Max managed to hog the presentation time, as usual, and somehow communicated that he would place a basin under the broken pipe, "Gratuit!" He said "Gratuit!" with a flourish that started in his elbows and ended in jazzhands. I'm sure nobody understood was he was saying but me (Russian included), and the only reason I got it was because he had finally gotten back to the previously discussed plotline. However, this is where I decided to ad lib.

"Bon! D'accord!" To the class: "Nous avons fini. Merci."

I quickly hopped out of the seat at the front of the class and marched straight to the back. The prof smiled encouragingly and said, in French, "But you're satisfied with that solution? To place a basin to collect the water from the broken pipe? You described your kitchen as looking like a tornado hit it! You're accepting a basin?"

To which I replied: "Oui."

I just needed to get the hell out of there.

A final word on Max: he will say really weird things out of nowhere. He will not stick to the agenda, the agenda being class. When I was arduously trying to commandeer the sinking ship of our group preparation, he just looked at me and said, "Et ton amie?" I was confused. I was sadly all too aware that I don't have a single friend in that class. "Ton amie!" He pointed to the other Asian girl in the class. I said in plain English, "I don't know her." And then in his crazy French, he went on to explain that he thought we were friends and he also thought we were the same person. Normally, one would forgive his terrible French and assume he means one or the other but I actually think he meant the two things as he expressed them. That's Max.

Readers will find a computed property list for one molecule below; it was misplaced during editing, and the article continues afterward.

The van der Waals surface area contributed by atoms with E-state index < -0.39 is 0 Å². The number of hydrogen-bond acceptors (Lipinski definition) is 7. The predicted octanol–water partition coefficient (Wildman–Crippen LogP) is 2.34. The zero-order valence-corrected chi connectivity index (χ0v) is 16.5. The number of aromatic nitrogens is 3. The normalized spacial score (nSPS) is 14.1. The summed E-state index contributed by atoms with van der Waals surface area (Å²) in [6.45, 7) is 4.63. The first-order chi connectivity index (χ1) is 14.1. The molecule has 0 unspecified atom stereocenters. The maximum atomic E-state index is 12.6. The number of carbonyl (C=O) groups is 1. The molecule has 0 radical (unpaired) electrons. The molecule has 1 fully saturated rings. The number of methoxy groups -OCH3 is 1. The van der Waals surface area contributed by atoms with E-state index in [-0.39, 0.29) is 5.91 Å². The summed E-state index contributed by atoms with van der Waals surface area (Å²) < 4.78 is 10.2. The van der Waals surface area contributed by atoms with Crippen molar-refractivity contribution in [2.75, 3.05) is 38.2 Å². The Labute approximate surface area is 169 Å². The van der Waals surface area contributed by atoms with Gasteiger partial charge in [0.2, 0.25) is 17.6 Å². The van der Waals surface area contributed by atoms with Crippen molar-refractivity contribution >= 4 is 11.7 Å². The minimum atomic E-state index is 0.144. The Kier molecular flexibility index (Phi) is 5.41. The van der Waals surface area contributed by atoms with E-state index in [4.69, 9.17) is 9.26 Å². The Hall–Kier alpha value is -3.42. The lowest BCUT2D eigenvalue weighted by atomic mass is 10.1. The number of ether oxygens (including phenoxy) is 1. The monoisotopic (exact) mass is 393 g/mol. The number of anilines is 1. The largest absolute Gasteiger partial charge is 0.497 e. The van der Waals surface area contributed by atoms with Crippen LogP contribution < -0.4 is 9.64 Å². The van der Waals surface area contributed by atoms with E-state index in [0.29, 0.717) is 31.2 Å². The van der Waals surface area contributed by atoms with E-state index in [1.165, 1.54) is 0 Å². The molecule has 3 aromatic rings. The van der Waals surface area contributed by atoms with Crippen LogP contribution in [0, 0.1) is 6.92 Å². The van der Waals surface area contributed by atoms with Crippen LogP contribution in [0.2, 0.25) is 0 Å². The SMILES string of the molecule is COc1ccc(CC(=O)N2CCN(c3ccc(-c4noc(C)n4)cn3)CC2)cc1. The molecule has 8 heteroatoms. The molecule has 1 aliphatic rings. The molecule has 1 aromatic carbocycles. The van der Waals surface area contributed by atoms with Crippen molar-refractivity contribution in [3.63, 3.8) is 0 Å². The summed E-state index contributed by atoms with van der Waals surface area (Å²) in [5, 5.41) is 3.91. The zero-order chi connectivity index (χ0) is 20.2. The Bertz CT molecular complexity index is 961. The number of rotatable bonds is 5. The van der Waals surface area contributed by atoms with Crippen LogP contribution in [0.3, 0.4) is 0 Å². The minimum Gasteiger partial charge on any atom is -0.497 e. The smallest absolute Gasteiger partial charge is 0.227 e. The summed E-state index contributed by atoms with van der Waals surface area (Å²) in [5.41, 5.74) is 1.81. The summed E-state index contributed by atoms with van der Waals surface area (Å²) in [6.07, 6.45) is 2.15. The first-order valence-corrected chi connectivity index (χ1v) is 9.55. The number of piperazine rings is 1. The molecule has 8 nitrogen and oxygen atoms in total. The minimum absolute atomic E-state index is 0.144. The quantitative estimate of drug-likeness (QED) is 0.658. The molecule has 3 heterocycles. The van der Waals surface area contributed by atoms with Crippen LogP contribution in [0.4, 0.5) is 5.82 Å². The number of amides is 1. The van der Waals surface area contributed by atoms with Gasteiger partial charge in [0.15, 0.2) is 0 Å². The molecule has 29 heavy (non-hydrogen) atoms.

All afternoon in class, I stared out the window as it rained cats and dogs, or as the French say, "Il a plu des cordes." I thought of my bike. It kept raining.

I had a black cloud over my head by the time afternoon class was done. The one bright spot today was that I met with Alexis for a drink and she took me to a great bar in the Marais called "Le Perle." The entire place was filled with uber-hipsters except for 2 slimey suits. Guess who came over to engage us in conversation until we finally high-tailed it? Let's hope tomorrow is better.